There are many ways to train on the water to keep yourself ski fit and ready for the start of the season. Strapping on your Race Ski and heading out for a run isn’t necessarily the best way to train on the water. Race conditions can not be replicated unless you’re racing. In most cases a race boat isn’t available for a training run and so the intensity you need can not always be reached.
These are some ways you can train behind a social boat to maximise your ski fitness.
Get out their with your friends and have some fun. Don’t believe that having a social ski isn’t doing you any good. Even though your probably only traveling at 35mph a lot of your racing technique is practiced while you are social skiing.
Don’t just stand there though! Practice your jumps, wake crosses and try skiing with arms out in front for a while. Jumps and whips are great fun and also teach you how to control your ski in the air and bring it back to correct position for landing. This skill will be transferred to your race ski when you’re confronted with rough water.
Have a good crack at your tricks. Social ski crashes at slow speed generally don’t hurt but will help you in the unfortunate event that you fall from your race ski. Your subconscious reflex for falling will develop and your body will remember how to hit the water. There have been many times in my career that I have been able to avoid a crash while racing by relying on the abilities and reflexes that I acquired through social skiing. It’s not just a coincidence that all past and current Ski Racing champions have also been impressive social skiers.
This is a training drill that I have used. It requires you to travel at your normal social speed but with only one foot in your social ski.
I start on my left leg (my weakest) and do 20 wash crosses as fast and controlled as I can. By this time my left leg is burning so I’d put my right foot back in the rear kicker and do 10 wash crosses with both feet in. This is just enough time to recover ready to start the set again.
If you want to give this a go, start out by doing five sets on each leg as a session and progress from there. This drill is very specific to Ski Racing as it burns your quad muscles while improving your balance and control. I practice this drill on the river but if you are training in rough water, just ski within the wake.
Skiing on doubles
Get back to basics. While this drill doesn’t replicate your skiing stance at all it is a great way to train. You will improve your balance while giving your legs and back a great workout. It looks easy but you’ll be surprised how much your whole back and legs are punished. In the past I have used this type of training when I felt I needed an all over physical workout rather than a training session to improve technique.
Freeboard (Single ski without bindings)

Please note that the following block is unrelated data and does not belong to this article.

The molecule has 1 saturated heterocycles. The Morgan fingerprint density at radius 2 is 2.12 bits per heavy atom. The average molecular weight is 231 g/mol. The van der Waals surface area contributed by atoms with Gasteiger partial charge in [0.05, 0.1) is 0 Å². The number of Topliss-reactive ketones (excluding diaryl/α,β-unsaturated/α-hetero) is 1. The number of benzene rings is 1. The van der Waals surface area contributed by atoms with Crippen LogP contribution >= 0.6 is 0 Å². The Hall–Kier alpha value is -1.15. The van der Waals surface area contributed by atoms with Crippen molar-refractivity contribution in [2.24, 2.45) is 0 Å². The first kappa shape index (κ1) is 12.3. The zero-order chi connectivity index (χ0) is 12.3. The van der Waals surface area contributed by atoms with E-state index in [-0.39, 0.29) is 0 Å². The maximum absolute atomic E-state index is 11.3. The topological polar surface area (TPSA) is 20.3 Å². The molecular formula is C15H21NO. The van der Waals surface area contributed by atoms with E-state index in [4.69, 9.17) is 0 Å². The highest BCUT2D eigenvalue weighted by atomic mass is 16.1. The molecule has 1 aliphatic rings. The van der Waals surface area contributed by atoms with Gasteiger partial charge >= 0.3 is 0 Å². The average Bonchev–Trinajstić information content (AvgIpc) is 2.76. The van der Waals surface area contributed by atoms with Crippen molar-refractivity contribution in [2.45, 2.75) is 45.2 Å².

For anyone who struggles in rough water, get on a freeboard. This is the perfect training tool for technique provided you are practicing in rough water. Without any bindings on the ski, you are forced to be very soft on your feet, bending your knees and back to absorb the rough conditions. You need to ride with the ski without the ski leaving the water. Your feet must remain in contact with the ski at all times or a fall is inevitable. This is another great way to train at slow speed lowering the risk of injury from a fall.
If you are lucky enough to secure a training run behind a reasonably fast boat with an experienced crew you should consider using a training ski. This is the closest thing to skiing on your race ski but at slightly slower than race pace. I would include this in my training program at least once a week and simulate race distance or time.
The above information is intended as a guide and to give you some ideas. Skier ability and experience will affect your capabilities in all of the above drills. If you would like some ideas specific to your skill level, email me at firstname.lastname@example.org and I will help you out.
Q. Hi Zig. My son is a junior skier and I have a hard time convincing him to warm up before a race. How important is warming up and what should he do?
A. Like any athlete in any sport your son should definitely warm and stretch his muscles before a race or training run. A simple jog and then some stretches while taping up should be enough to prepare.
Q. Hi Zig, I have heard some skiers talk about their training skis. Aren’t they just the same as a social ski?
A. Typically, a training ski is a cut down version of your race ski with double social boots. Although there is no specific length, most are 74” inches long. These skis allow you to train as if you were racing but a relatively slower pace.
If you have any questions that you’d like Zig to answer in this column, email him at email@example.com.